Could I make a comment on the section in your article on RAW file formats?
Generally the data in RAW files follows the TIFF structure, so programs that can extract shooting data or thumbnail previews from TIFF files can sometimes do the same with RAW files. The reason applications such as Photoshop can't open RAW files directly is down to what they actually contain, which is the unprocessed data taken directly from the CCD. This is why RAW files are half the size of TIFFs: a TIFF has 24 bits of colour information for each pixel, 8 for each of red, green and blue. A RAW file has 12 bits per pixel, but each pixel corresponds to one colour only as dictated by the CCD's colour filter array.
As an aside, Photoshop's RAW format is something completely different to camera RAW formats - it's headerless data for the red, green and blue channels.
Even it we did have a standard RAW format there would still be considerable problems for anyone wanting to support it. For example lets consider Nikon's cameras that produce this format - D1, D1h, D1x, D100 and CP5700, and also the Fuji S2:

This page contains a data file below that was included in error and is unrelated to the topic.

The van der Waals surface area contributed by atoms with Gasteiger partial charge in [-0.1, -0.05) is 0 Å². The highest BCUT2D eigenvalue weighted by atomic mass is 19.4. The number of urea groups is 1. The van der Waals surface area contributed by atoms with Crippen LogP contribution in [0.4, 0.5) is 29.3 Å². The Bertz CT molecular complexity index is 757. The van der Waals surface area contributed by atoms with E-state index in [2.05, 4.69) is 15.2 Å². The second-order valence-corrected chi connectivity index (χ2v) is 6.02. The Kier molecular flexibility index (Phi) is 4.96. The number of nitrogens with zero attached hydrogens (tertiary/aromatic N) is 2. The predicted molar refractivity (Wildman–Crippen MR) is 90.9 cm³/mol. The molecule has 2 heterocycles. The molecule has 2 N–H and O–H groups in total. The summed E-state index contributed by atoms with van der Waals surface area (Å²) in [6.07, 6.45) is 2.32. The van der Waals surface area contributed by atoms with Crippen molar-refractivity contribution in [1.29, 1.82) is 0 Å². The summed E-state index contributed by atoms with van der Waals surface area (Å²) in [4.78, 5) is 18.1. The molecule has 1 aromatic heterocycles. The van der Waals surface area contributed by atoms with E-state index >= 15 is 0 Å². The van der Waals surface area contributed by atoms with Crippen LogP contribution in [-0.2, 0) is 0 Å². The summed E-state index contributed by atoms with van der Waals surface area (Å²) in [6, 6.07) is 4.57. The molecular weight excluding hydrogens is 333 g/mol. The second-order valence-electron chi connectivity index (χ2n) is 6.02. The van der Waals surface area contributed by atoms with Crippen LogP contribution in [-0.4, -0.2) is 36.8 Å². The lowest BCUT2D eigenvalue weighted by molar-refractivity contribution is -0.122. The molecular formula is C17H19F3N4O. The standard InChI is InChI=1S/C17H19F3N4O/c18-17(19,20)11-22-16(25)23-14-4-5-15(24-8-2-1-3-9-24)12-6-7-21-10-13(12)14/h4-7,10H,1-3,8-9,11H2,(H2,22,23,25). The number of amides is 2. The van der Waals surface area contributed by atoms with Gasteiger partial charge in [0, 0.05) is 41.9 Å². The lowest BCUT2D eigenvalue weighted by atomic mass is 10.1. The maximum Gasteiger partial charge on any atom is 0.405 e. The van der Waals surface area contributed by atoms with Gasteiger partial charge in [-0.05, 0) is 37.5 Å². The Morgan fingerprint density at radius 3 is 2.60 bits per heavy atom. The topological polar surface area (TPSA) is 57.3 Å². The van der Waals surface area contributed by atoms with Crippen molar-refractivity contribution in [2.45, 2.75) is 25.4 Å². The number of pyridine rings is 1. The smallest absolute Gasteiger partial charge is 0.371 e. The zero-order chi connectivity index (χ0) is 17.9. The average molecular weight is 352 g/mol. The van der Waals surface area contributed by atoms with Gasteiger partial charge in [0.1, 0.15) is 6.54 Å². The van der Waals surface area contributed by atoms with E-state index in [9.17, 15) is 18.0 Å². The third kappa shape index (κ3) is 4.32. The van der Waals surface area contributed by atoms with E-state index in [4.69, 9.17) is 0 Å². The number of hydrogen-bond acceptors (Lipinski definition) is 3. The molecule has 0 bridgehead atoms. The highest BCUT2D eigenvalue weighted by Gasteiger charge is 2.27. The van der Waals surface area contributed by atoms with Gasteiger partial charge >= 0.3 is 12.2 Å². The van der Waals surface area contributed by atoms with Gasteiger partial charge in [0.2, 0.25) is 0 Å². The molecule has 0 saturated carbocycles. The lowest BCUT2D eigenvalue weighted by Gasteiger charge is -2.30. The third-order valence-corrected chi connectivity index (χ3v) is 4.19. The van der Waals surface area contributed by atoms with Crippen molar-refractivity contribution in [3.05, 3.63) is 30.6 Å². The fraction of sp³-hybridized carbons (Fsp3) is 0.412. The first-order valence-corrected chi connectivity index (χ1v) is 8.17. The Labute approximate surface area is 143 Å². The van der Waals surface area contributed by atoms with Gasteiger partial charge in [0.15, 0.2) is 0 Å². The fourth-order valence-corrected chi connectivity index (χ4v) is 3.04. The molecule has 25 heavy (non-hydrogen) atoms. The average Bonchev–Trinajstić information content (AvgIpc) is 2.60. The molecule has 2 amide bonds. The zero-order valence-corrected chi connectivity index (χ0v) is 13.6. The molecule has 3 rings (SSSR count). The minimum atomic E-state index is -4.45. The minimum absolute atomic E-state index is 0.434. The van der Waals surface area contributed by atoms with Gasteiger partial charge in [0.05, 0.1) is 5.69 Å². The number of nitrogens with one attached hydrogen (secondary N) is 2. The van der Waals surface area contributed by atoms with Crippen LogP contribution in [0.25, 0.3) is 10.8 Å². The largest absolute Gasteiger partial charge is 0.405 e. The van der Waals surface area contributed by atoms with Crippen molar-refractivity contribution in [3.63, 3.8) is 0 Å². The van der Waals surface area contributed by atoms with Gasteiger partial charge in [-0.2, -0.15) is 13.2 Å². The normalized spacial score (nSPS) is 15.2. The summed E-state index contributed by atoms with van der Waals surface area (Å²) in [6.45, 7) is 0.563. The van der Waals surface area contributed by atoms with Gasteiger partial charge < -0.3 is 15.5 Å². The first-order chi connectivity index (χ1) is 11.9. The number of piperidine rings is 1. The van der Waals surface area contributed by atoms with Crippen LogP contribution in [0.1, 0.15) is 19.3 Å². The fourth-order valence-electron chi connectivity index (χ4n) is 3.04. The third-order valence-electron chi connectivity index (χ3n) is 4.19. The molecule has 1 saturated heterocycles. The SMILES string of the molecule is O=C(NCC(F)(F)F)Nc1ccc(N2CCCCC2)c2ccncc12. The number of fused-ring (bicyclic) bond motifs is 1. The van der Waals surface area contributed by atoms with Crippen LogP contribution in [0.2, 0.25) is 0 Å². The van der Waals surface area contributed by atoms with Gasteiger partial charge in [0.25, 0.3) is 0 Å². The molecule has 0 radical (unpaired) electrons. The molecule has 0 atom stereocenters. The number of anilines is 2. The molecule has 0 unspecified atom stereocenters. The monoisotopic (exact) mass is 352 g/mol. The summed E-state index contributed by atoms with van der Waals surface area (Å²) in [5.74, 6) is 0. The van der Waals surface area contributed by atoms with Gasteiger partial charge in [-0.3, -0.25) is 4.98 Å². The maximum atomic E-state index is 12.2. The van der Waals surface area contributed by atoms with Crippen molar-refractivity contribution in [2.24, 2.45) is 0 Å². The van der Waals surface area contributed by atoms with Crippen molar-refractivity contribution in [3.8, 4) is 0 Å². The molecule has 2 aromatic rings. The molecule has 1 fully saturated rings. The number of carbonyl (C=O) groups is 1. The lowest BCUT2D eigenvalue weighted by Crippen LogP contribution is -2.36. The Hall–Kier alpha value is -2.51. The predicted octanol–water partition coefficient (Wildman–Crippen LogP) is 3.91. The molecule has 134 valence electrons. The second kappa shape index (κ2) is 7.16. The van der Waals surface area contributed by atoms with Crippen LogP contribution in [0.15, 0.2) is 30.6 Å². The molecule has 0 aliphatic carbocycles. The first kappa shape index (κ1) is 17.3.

The D1, D1h and D100 are all basically the same: they have square pixels and a GRGB colour filter array, so to turn the RAW data into something usable it's necessary to demosaic the data to supply the missing colour information at each pixel and do a colour space transformation from the CCD's linear space to something like AdobeRGB.
The D1x has double the horizontal resolution of the D1 / D1h but an identical vertical resolution, so in addition to demosaicing and transforming the colour space it's also necessary to interpolate in the vertical direction to end up with a correctly proportioned image.
The Fuji S2's CCD uses a honeycomb layout of octagonal pixels. This makes it necessary to use a completely different form of demosaicing algorithm since you need to both generate missing colour information and go from the honeycomb grid to a square one.
Finally, the CP5700 is different again: it uses a CYGM filter array instead of the normal GRGB one, so you need yet another type of demosaicing algorithm.
That all starts to sound rather complex, but it's actually one of the big advantages of RAW files. A camera has the twin constraints of limited processing power and the need to respond quickly when doing the demosaicing and colour space transformation jobs so it can't use the best algorithms which are often iterative in nature and hence CPU bound. If you do the job on your computer then there are no such limitations; more sophisticated demosaicing algorithms can pull a significant amount more detail out of your shots, similarly better colour space translations give more accurate colour and smoother transitions.
Wow. We've gone from flash underexposure to the internals of RAW files....